6 Off-the-Beaten-Path Colleges for Recruiting Top Development Talent
Sure, you can compete with every other company for developers from MIT, Stanford and Cal Tech, but here's six other schools with top-level Computer Science programs that you should be looking at.
- By Terrence Dorsey
- September 16, 2010
A 2008 US Bureau of Labor Statistics report notes that software engineering will be one of the most in-demand jobs over the next 10 years, and that projection doesn't seem to have been dampened much by recent economic woes.
In addition, you have reports like this one directly from industry titan Microsoft stating straight up that they're still looking for software engineering talent. The story says they're looking for data mining, business intelligence and data analysis talent, but don't be fooled: Microsoft doesn't need analysts; it -- and many other growth-oriented software companies -- is looking for well-trained developers with added expertise in these emerging business areas. Developers who know their stuff are in demand.
So where are you going to find all of these developers? You can try luring top devs away from other companies; hope you've got deep pockets and an exciting project to offer, though. Extra points if you're a well-funded startup and Robert Scoble is talking up your product.
Or you can recruit promising talent right out of school....mold them into the devs you need, feed them free lunch, set up a foosball table and pay them a pittan... er, a "prevailing wage."
Traditionally, the Computer Science programs that get all the attention -- and the recruiting scrutiny -- are at name-drop schools like MIT, Stanford, Carnegie Mellon, Cal Tech and UC Berkeley. If you're recruiting for top talent, these are certainly schools you should be looking at. But you'll be competing with every other company hiring new developers.
Fortunately, these aren't the only schools turning out young, hungry, talented software developers and computer scientists. Some really good schools tend to fly under the radar for a number of reasons: they're smaller schools, don't provide doctoral programs or any number of other reasons. But these schools are consistently ranked among the best computer engineering programs in the country year after year.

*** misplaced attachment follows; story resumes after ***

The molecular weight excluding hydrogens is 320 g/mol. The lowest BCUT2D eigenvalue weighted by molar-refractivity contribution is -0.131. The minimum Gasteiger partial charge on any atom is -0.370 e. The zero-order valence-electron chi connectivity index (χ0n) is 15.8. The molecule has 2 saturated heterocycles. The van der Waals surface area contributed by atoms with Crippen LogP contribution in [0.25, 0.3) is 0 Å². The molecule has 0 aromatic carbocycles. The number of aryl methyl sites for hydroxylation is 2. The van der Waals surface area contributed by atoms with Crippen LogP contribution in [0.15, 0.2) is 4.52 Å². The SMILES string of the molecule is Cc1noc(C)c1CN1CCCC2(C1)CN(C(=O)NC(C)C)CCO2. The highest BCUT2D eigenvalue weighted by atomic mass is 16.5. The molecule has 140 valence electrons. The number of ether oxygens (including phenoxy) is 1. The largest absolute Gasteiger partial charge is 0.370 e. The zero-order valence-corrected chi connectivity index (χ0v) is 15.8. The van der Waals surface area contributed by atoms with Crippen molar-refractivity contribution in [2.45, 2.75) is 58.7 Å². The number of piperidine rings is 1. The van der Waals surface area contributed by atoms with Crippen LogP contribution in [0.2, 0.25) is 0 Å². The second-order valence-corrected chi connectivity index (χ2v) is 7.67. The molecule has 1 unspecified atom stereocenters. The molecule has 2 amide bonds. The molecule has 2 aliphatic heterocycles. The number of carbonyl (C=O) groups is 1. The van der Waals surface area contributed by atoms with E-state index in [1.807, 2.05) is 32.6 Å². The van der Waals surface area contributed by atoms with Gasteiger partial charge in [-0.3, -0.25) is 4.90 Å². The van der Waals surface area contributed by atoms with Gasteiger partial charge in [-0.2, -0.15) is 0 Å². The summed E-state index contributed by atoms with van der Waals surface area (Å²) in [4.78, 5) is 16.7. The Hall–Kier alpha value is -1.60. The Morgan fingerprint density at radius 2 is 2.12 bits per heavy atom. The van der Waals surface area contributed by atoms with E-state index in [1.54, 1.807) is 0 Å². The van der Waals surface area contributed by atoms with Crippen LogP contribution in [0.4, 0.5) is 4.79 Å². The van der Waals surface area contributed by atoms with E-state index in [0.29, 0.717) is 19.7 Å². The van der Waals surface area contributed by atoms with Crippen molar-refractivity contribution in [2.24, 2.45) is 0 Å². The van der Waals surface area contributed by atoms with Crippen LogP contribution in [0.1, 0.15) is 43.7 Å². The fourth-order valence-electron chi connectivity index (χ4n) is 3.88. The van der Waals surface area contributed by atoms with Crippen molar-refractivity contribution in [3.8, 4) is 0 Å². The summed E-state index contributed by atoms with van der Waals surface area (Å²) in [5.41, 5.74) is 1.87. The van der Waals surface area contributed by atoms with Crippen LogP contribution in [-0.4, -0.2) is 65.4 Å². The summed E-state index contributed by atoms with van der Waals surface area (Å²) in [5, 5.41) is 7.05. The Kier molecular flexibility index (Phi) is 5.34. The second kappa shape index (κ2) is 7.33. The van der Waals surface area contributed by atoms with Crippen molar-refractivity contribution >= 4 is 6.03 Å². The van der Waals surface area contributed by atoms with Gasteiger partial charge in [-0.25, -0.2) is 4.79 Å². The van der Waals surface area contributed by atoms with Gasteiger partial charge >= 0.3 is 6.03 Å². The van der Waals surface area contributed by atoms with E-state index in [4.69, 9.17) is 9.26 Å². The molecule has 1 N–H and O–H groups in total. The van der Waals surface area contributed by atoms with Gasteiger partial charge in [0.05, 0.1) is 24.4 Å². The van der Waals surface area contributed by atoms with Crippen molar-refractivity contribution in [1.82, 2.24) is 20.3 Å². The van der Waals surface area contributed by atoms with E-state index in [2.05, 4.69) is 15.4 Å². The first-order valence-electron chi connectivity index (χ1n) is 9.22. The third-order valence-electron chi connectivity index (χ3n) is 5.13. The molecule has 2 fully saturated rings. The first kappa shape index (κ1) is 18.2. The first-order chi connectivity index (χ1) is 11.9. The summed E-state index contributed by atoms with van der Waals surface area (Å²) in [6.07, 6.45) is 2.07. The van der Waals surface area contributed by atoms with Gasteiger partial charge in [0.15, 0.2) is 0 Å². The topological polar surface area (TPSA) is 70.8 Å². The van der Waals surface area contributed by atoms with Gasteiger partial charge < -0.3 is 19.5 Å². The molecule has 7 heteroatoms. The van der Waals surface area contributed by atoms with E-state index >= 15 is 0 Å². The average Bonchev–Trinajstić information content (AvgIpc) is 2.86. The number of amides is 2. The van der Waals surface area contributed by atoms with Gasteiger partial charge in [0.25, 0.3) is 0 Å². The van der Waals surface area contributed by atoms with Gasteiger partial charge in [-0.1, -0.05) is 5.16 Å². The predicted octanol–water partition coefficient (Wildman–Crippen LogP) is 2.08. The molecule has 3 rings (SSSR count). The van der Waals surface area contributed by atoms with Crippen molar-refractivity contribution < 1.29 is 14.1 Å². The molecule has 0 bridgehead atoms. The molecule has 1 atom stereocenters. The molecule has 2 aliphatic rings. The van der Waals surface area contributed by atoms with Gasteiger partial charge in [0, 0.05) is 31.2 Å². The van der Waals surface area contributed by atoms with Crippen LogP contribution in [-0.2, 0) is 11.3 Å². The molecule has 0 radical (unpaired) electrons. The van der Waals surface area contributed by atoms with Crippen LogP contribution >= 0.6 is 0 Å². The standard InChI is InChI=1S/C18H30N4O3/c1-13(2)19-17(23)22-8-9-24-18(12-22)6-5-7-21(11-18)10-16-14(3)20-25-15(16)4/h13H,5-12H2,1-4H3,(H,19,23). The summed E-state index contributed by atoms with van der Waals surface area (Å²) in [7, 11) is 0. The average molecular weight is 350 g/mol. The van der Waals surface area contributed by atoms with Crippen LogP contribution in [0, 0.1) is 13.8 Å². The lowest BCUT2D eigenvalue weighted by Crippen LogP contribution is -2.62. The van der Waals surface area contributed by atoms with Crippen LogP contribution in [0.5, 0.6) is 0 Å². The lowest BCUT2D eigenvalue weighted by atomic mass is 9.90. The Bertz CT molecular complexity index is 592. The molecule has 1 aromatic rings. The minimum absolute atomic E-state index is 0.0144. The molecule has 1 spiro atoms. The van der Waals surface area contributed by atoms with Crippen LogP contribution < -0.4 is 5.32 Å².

Here are six of them. You need to be there checking out what these kids can do.
1. Harvey Mudd College
Based in Claremont, Calif., Harvey Mudd is one of the top-ranked engineering schools in the United States among colleges that don't offer doctoral programs. Harvey Mudd offers both Computer Science and joint Mathematics/Computer Science majors. And while Harvey Mudd doesn't have its own graduate programs, it sends a higher percentage of graduates on to earn Ph.D. degrees than any other private college in the U.S.
Harvey Mudd is also the only undergraduate-only engineering school in the U.S. to win the ACM International Collegiate Programming Contest. No small feat.
Famous Harvey Mudd alumni include Donald Chamberlin (co-creator of SQL and contributor to XQuery), Bruce Jay Nelson (inventor of the remote procedure call), Ned Freed (co-author of the MIME standard), Jonathan Gay (creator of Flash) and Dominic Mazzoni (creator of Audacity).
2. Rose-Hulman Institute of Technology
Rose-Hulman Institute of Technology in Terre Haute, Indiana, offers Computer Science and Software Engineering degrees, and hardware-focused Electrical and Computer Engineering programs, as well. Rose-Hulman has been the top-ranked engineering college in its category for over a decade (since 2000) according to U.S. News & World Report.
As you'd imagine, being based in the Midwest near the heart of the automotive industry, related industries feature prominently in the curriculum and student projects. There are teams active in robotics research and competition, as well as the Challenge X and EcoCAR competitions, an efficient vehicle research team, and a human-powered vehicle research team.
3. Cal-Poly San Luis Obispo
Technically California Polytechnic State University, and better known as just "Cal-Poly" -- is in San Luis Obispo, Calif. It's one of two polytechnic campuses in the California State University system, the other being the former Cal-Poly extension at Pomona.